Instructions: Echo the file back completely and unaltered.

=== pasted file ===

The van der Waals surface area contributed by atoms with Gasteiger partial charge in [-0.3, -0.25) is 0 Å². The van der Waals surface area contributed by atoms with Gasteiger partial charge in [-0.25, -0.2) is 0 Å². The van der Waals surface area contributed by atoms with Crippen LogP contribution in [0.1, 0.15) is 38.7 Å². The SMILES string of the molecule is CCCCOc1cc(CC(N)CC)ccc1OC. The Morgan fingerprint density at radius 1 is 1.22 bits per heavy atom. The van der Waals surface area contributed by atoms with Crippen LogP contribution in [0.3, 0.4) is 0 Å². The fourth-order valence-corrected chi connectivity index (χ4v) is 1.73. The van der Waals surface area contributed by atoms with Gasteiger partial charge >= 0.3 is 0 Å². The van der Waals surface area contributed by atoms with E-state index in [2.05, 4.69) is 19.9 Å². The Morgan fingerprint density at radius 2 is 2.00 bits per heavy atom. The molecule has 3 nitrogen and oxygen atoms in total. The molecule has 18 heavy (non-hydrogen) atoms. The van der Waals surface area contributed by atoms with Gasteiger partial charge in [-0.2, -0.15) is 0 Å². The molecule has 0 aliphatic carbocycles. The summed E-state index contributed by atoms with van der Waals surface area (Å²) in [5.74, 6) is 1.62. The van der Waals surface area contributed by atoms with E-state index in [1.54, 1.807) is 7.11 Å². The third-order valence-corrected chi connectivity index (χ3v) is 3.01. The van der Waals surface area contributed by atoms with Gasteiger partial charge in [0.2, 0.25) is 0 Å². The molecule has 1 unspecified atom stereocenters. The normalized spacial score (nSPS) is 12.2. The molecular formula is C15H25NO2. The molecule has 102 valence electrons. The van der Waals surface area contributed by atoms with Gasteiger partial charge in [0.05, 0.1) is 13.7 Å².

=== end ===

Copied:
The van der Waals surface area contributed by atoms with Gasteiger partial charge in [-0.3, -0.25) is 0 Å². The van der Waals surface area contributed by atoms with Gasteiger partial charge in [-0.25, -0.2) is 0 Å². The van der Waals surface area contributed by atoms with Crippen LogP contribution in [0.1, 0.15) is 38.7 Å². The SMILES string of the molecule is CCCCOc1cc(CC(N)CC)ccc1OC. The Morgan fingerprint density at radius 1 is 1.22 bits per heavy atom. The van der Waals surface area contributed by atoms with Crippen LogP contribution in [0.3, 0.4) is 0 Å². The fourth-order valence-corrected chi connectivity index (χ4v) is 1.73. The van der Waals surface area contributed by atoms with Gasteiger partial charge >= 0.3 is 0 Å². The van der Waals surface area contributed by atoms with E-state index in [2.05, 4.69) is 19.9 Å². The Morgan fingerprint density at radius 2 is 2.00 bits per heavy atom. The molecule has 3 nitrogen and oxygen atoms in total. The molecule has 18 heavy (non-hydrogen) atoms. The van der Waals surface area contributed by atoms with Gasteiger partial charge in [-0.2, -0.15) is 0 Å². The molecule has 0 aliphatic carbocycles. The summed E-state index contributed by atoms with van der Waals surface area (Å²) in [5.74, 6) is 1.62. The van der Waals surface area contributed by atoms with E-state index in [1.54, 1.807) is 7.11 Å². The third-order valence-corrected chi connectivity index (χ3v) is 3.01. The van der Waals surface area contributed by atoms with Gasteiger partial charge in [0.2, 0.25) is 0 Å². The molecule has 1 unspecified atom stereocenters. The normalized spacial score (nSPS) is 12.2. The molecular formula is C15H25NO2. The molecule has 102 valence electrons. The van der Waals surface area contributed by atoms with Gasteiger partial charge in [0.05, 0.1) is 13.7 Å².